• Payments platforms take center stage. It’s critical for financial institutions to broaden their payments options, moving toward an approach that provides end users with robust features combined with an excellent experience. An integrated payments infrastructure that provides frictionless, real-time experiences will be necessary to compete with big banks and fintechs. Financial institutions will partner with vendors that can help to build the right platform for their unique customer and member preferences.
  • Digital transformation in mortgage lending. Mortgages rates have dropped to record lows and the Federal Reserve has expressed no plans to change the rate environment until 2022 or beyond. Bankers must drive efficiency to compete. They need automation and seamless workflows that effectively measure credit risk and streamline previously manual processes. This empowers lenders to focus on building relationships and growing portfolios. Borrowers will benefit also from the added speed and connectivity with their lender.
  • Changes in the new administration. With the pending changes in Washington, a new administration will most likely swing the pendulum back toward an environment of stricter banking regulation. Economic recovery has also been identified as a top priority by the new administration. Banks and credit unions must have agile technology and processes in place to respond; outsourcing will help many with these adjustments.

Transparency and fairness in lending. Given the social environment in our country today, Jack Henry expects a real focus this year on diversity and inclusion in banking, especially around access to fair credit and lending costs. Many organizations, Jack Henry included, have taken a formal stance in supporting racial justice and equality. Working together to ensure that lending clients are treated equitably.

This year will continue to be about partnerships that are committed to doing the right thing and providing for local communities. Together, fintechs and financial institutions can develop joint strategies and modern technology that drive success, both today and tomorrow.

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Seven lessons from 2020

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Seven lessons from 2020 2

Rebeca Ehrnrooth, Equilibrium Capital and CEMS Alumni Association President

 

Attending a New Year’s luncheon on 31 December 2019, we played a game that involved predicting the world in 2020. Some of the questions included: would Uber become profitable? Would the three-decade bond rally finally come to an end? Would the US hit a recession?

Unlike any of our predictions based on a traditional approach to business and predicting, we now know that 2020 became the year where business, professional and personal plans were turned upside down, reshaped and put-on hold. The proverbial black swan had arrived.

As revealed in a new CEMS Guide to Leadership in a Post-COVID-19 World, to which I contributed, the COVID-19 pandemic has exposed deficiencies in the 20th Century vision of leadership, giving a rare opportunity to question the status quo.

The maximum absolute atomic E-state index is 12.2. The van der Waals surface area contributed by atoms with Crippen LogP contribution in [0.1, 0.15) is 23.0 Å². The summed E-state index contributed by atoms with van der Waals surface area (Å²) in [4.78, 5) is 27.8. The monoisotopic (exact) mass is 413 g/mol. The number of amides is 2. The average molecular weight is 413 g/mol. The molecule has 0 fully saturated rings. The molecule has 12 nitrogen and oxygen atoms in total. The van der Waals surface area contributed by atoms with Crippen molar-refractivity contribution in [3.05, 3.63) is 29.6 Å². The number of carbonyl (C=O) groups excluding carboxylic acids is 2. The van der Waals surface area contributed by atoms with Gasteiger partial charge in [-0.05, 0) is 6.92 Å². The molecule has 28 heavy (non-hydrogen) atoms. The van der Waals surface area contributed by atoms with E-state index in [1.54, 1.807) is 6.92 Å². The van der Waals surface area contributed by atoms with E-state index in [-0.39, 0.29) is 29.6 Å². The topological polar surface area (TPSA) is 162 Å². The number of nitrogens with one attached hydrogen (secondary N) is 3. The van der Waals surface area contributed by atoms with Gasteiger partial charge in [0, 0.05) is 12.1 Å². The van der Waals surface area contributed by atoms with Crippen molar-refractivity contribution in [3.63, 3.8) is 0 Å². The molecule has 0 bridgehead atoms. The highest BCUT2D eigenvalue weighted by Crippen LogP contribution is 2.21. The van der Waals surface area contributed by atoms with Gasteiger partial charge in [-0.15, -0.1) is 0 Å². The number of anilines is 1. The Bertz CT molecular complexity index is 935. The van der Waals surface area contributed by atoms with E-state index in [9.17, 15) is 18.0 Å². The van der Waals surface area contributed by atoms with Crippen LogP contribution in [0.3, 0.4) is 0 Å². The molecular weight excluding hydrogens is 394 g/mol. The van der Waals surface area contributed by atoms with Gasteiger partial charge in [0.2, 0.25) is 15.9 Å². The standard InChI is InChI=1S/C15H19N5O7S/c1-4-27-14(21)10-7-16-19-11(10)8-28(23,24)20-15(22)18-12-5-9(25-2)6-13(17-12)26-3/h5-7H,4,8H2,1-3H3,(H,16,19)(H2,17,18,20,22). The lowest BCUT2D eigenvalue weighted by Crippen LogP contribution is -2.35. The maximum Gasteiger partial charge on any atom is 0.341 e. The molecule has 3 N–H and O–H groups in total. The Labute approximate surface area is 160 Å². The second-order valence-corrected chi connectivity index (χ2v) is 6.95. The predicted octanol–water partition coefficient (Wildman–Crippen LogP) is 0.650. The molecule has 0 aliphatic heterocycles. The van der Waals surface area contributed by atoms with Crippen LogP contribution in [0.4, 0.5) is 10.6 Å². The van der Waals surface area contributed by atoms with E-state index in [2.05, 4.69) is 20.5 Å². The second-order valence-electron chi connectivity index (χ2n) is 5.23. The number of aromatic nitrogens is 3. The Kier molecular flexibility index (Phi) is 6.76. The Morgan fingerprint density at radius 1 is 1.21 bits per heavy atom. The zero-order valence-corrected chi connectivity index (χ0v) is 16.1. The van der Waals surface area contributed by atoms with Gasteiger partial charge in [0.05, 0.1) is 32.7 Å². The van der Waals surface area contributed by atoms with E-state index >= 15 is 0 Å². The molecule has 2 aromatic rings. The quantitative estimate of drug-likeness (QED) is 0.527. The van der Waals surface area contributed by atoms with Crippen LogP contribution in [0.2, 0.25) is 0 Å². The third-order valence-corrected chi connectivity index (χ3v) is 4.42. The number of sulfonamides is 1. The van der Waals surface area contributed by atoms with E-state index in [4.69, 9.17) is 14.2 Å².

So, what are the main lessons from 2020?

  1. Humans are enormously adaptive.  This is not an extinction scenario. The world is getting used to dealing with global human disaster which may become a recurring event. Life continues guided by new parameters.

  1. No sector or country is immune to rapid change. Just as the leveraged finance and equity markets ground to a halt during the Global Financial Crisis, we have seen a disruption in the financial markets (including M&A) in 2020, including a significant redistribution of wealth between sectors; think tech vs airlines and the hospitality industry. When a market is disrupted it has secondary and tertiary effects such as less work for accountants, lawyers, financiers etc.

 

  1. Location is not as important anymore. The belief that finance staff need to be based in one of the financial capitals to be effective has been forever altered. Pursuing a career in finance from anywhere is becoming possible. However, it’s likely that over time, financial controls and human interaction will move the work model back towards the traditional office approach, as work is a critical sanctuary for people. While working from home may allow more time for family, chores and sports, it is mainly effective for people who already have their internal and external networks. For junior employees it presents a notable challenge as they may be forced to spend their formative years without a chance to really build their networks.

 

  1. Change is likely to be lasting. The opportunity for alternative finance and tech focused providers is enormous and 2020 will accelerate this shift. For example, many retail banks are providing rather poor customer service, blaming the pandemic. Even the most loyal customers will be heading elsewhere. For recent graduates and current students this is a major shift; future winners and key employers may not be names we are used to seeing in the headlines.

 

  1. There will be a spotlight on leaders with visionary strategy and understanding of the operations. 2020 showed many politicians and business leaders behaving like they were playing a game of snakes and ladders, rather than executing a thought-out strategy. The next wave of thoughtful leadership is urgently required.